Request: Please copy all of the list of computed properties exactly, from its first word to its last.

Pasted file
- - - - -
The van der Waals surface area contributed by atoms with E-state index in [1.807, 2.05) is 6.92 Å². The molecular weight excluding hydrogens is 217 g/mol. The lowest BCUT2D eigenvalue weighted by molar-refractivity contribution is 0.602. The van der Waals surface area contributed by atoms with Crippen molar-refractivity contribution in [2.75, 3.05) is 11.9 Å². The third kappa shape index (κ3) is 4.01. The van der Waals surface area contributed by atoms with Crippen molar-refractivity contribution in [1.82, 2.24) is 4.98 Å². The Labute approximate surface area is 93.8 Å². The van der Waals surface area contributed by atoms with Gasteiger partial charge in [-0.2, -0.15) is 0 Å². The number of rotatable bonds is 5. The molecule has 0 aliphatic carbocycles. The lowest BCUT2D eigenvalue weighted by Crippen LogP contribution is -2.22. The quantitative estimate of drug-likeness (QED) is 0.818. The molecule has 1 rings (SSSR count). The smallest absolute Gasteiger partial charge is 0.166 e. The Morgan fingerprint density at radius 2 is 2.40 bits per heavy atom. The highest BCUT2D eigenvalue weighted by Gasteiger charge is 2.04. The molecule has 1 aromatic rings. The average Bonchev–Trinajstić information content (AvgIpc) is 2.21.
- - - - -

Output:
The van der Waals surface area contributed by atoms with E-state index in [1.807, 2.05) is 6.92 Å². The molecular weight excluding hydrogens is 217 g/mol. The lowest BCUT2D eigenvalue weighted by molar-refractivity contribution is 0.602. The van der Waals surface area contributed by atoms with Crippen molar-refractivity contribution in [2.75, 3.05) is 11.9 Å². The third kappa shape index (κ3) is 4.01. The van der Waals surface area contributed by atoms with Crippen molar-refractivity contribution in [1.82, 2.24) is 4.98 Å². The Labute approximate surface area is 93.8 Å². The van der Waals surface area contributed by atoms with Gasteiger partial charge in [-0.2, -0.15) is 0 Å². The number of rotatable bonds is 5. The molecule has 0 aliphatic carbocycles. The lowest BCUT2D eigenvalue weighted by Crippen LogP contribution is -2.22. The quantitative estimate of drug-likeness (QED) is 0.818. The molecule has 1 rings (SSSR count). The smallest absolute Gasteiger partial charge is 0.166 e. The Morgan fingerprint density at radius 2 is 2.40 bits per heavy atom. The highest BCUT2D eigenvalue weighted by Gasteiger charge is 2.04. The molecule has 1 aromatic rings. The average Bonchev–Trinajstić information content (AvgIpc) is 2.21.